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Tuesday, June 07, 2011

Building and builders - Home.

Every now and then I get into the mood to improve something around the house. This time I decided that the carport where the boys park needed finishing. So we had the carport put up when GMan got his car. It was kind of in the right place, with enough "level" ground underneath for hi to park. Not really a great parking, but hey, that's what I could do then.

So, the fix was to build some retaining walls, back fill, and then throw a slab. Plus, LuckyL now has a car, and we have a "Venter" trailer, and the bike trailer (Parked here by a mate who does not have space for it), and 2 x XR200 Honda off-road bikes..

So basically a "space" partially covered by the carport, that could kind of accommodate one car. Venter trailer and bike trailer and one of the XR200 off-roads in the pic. O, and a pile of rubble I had the gardener dump there in anticipation of this back fill need. (Some months ago, so it's really overgrown)
So I get a builder (who has done some work at various units the Princess manages) to give me a quote. I supply the materials. Damn, building has become seriously expensive! If I had to build our home now, it would cost about 6 x what we spent in 2004!!!
So, I mark out the proposed walling, and the foundations dig starts.

One by Zimbabwean laborer (with work permit) doing the digging.

As is usual with these kind of jobs, you add on, make changes as you go along. So I had them dig an extra foundation for a low (1 - 3 brick high) wall. After pouring a slab on that, we would have a place to park the 2 x Honda's, and park the wheelbarrows, out of site, safe, and clean.
Then pouring the foundations. Amazing how much cement this consumes. I will list the total materials list later.

So the main wall has an average height of only 1.2m, but as it was to be a retaining wall, I wanted it 3 bricks wide. So, foundations are 600x 250. The smaller one, rhs of this above pic is for a 2 brick wall, so its 400x150 foundation.

We also had to accommodate a ramp, so that a) the bikes could be taken up and down, and the lawnmower needs to get to the lawn, and then back up to the lockup.
So a foundation for a wall that will form the side of the ramp.
Builders are seriously messy, and wasteful. However, as I had them doing the work mainly over weekends, I was there to supervise, and kick arse.
So, the retaining walls were done, and back fill started. The project was looking more and more like I had planned.
Aerial view of the planned lower slab, for the bikes and wheel barrows and stuff.
Pouring of the slab was done over two days. It totaled around 40m2 at the top, and another 7-8m2 on the bottom slab.

The finished product:-

Bike trailer parking
Ramp and bottom slab

Another view

Overview of the finished area!
So, the Venter trailer needed to be parked, secured, and out of the way. No problem. Mount a tow hitch ball to the wall, and hook it up!

Ball on the wall

Trailer, hooked up and secure, oh, and it tucks nicely behind the wall too!
 SO you would think that's done then. Not so, I had a mountain of materials left. So, look around, and decide to keep going. I had for a long time wanted to "clean up" the sections between the retaining wall ramparts (is that what they are called?). So I discussed this with the builder, we agreed a price, and they got going on "phase II"!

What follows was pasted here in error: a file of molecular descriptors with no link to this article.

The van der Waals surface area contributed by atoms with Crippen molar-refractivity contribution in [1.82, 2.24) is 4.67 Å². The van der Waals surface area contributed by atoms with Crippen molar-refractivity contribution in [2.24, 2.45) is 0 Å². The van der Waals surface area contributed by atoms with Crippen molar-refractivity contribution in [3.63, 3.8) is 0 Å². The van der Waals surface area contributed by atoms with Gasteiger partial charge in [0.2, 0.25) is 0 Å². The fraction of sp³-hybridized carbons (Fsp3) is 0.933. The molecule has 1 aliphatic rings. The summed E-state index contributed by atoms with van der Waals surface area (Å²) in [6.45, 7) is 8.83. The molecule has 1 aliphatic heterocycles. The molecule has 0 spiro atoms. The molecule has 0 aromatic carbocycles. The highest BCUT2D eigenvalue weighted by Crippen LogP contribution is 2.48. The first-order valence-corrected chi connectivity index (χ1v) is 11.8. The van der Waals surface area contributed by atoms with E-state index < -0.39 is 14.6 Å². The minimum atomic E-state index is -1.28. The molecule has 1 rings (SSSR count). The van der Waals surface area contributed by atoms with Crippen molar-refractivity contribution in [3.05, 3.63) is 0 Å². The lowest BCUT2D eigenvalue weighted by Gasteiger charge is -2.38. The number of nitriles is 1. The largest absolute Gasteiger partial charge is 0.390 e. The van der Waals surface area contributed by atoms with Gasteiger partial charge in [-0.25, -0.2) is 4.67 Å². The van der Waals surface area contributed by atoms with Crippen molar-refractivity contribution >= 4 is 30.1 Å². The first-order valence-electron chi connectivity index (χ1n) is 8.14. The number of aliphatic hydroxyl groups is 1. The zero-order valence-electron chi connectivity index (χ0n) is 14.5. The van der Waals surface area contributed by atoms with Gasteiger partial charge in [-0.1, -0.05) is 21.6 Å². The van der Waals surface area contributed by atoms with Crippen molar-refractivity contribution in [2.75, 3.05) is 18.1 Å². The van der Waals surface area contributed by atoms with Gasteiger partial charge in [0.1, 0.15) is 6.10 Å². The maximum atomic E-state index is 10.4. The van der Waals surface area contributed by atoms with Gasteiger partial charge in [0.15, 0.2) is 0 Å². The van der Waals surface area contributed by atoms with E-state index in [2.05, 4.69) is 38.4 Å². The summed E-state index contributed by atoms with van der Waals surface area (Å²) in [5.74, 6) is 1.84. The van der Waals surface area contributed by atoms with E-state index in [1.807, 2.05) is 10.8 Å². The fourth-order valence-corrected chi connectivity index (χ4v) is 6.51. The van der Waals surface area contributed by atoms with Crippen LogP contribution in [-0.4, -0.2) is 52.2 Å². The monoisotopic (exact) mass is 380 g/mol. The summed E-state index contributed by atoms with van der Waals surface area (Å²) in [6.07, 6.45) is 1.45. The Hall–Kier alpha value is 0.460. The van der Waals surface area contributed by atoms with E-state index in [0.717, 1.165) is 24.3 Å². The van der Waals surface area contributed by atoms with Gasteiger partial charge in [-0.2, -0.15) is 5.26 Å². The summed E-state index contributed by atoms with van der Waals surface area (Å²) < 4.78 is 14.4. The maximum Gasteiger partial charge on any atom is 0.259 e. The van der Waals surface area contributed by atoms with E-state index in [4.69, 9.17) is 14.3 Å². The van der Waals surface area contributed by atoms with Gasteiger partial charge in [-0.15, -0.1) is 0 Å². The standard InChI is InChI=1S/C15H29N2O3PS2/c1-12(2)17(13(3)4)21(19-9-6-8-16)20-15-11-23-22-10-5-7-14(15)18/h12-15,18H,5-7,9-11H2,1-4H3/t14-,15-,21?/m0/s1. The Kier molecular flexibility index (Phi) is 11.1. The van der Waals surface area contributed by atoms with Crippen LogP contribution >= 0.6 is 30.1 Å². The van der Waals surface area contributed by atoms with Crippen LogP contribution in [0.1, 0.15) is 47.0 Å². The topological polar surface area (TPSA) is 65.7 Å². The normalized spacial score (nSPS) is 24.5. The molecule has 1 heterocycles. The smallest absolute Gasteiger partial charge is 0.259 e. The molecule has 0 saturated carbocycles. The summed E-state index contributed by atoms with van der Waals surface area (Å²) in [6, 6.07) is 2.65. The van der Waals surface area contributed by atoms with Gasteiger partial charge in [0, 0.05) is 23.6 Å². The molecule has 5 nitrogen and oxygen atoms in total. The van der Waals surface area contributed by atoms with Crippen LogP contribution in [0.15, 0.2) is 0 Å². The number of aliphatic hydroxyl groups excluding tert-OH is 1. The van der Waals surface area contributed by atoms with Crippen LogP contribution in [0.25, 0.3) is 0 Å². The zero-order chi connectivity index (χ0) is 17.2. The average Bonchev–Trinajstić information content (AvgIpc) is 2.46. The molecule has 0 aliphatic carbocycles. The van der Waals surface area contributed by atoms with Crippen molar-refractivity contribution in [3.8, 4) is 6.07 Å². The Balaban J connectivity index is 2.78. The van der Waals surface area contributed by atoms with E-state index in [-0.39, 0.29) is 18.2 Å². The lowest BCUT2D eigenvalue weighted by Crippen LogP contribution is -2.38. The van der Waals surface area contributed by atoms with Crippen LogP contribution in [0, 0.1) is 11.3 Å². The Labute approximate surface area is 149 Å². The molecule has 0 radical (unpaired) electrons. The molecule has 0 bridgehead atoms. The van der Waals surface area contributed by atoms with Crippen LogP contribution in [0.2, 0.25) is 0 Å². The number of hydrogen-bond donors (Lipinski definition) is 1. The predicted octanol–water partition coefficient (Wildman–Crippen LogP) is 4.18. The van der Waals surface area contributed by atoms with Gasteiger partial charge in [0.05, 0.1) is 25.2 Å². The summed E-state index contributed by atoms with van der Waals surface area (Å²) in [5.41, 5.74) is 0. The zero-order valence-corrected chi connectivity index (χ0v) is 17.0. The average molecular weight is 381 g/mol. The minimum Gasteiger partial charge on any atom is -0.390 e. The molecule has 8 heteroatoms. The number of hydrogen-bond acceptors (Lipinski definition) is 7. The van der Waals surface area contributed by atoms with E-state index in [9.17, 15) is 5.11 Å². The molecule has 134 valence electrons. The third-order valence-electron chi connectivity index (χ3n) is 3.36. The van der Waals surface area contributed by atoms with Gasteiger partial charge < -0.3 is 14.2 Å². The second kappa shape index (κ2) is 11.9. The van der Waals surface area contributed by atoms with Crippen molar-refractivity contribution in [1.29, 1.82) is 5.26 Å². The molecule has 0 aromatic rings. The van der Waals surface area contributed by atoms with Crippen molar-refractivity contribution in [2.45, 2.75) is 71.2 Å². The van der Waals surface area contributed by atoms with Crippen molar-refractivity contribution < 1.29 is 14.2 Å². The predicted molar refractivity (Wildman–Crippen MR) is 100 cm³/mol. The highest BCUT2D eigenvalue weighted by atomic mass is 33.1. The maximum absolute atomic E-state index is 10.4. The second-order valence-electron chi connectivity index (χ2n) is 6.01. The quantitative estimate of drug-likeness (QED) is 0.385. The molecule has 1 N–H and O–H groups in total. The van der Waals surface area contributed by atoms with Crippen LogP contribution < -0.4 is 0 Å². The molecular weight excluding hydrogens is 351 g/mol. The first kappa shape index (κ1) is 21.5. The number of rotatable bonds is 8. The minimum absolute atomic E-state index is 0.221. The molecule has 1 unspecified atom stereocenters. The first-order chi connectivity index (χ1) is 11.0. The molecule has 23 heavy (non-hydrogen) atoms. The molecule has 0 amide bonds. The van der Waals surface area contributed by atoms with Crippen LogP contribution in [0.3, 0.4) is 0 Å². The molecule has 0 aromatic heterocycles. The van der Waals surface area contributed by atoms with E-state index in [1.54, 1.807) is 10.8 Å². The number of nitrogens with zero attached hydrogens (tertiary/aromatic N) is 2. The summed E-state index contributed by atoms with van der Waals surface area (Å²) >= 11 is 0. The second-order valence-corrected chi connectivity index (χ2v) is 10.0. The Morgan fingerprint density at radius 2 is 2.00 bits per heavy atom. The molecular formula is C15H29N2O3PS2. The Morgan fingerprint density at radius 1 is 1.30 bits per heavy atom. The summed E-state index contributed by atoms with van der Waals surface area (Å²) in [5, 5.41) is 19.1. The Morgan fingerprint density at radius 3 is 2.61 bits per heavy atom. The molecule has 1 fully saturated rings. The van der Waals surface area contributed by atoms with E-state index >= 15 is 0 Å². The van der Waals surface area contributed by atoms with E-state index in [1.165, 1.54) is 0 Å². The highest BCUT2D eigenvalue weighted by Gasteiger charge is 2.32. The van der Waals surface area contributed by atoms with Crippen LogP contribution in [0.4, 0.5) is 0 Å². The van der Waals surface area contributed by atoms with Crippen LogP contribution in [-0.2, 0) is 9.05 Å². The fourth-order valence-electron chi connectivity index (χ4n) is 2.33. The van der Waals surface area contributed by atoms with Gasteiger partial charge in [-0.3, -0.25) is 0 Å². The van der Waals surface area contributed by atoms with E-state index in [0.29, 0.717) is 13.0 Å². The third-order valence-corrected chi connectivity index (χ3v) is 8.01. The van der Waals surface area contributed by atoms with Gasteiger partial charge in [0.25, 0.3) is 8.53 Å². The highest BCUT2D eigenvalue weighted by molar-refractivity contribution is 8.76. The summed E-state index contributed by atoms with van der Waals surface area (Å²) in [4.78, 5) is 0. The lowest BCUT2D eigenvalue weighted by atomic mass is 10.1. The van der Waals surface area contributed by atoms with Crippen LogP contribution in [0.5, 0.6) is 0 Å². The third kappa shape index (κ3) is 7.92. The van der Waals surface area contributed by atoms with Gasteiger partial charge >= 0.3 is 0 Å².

This is much simpler, narrow and shallow foundations for a 2 - 4 brick high single brick walls. Except for the corner unit, where I want to put a 5000lt Jo-Jo to catch up rainwater. There we going to pour a 100mm slab. For the rest, depending on how much building material I have left, 50 mm slab, or no slab. In that case I'm going to have some good soil delivered, and create vegetable gardens! Watch this space!!
2 Of the smaller "boxes" in front. The bigger "corner unit" for the Jo-JO is seen top right of the pic.
Will post more in my next blog. We nearly done now. Just have to compact and then pour the main slab.

So what did I have to buy?
1000 stock bricks. Do you know they now cost ZAR1.00 each (delivered)?
4m3 of concrete mix (That's stone and sand mixed)
2m3 of plaster sand
2m3 of building sand
64 bags cement
4m3 of unsifted building sand for filling (compacts very very well).
Needless to say the calculations were wrong. But after phase II of the project I have finished the bricks, including about 800 I had here left over for the original house build.
We have finished the building sand. The plaster sand that's left, maybe 2 wheelbarrows full will be used to finish the back fill of the corner unit. And there is just about enough building mix for the 2 proposed slabs. Oh, and now only 5 bags of cement.
Labour for phase I - ZAR 9,500
Materials total - ZAr 10,000
Labour phase II - ZAR 1,000 to date. Probaly another ZAR 600 or so to go.

After this, I don't think we will be doing any building work here for a while.



Jayne said...

Nothing is cheap nowadays is it?! Nice jobby tho' & I must say it looks very neat & tidy :-) Good idea about the towbar on/in the wall!

Divemaster Dad said...

Looks great, bro. I would be complaining about the labour cost, especially in phase 1. Did those Zimbo's have Masters Degrees that you had to pay them that much? :-)

Wreckless Euroafrican said...

Thanx Jayne.
DMDad - so here's the thing, I got a few quotes, and this was by far the cheapest. Having said that, I now have the number for the guys that do the actual work, so can cut out the "front man", and thereby save a moer of a lot of money!
But, till you have the direct line to the worker, you kind of dependent on the broker.

So now it's R200 / day per worker, irrelevant of his position (Digger / mixer / builder / plasterer......)

That said, have you had a quote for building work lately? I think you will be surprised by the cost of the labor component. In fact, builders today say that the material is 50% of the cost, so I did ok.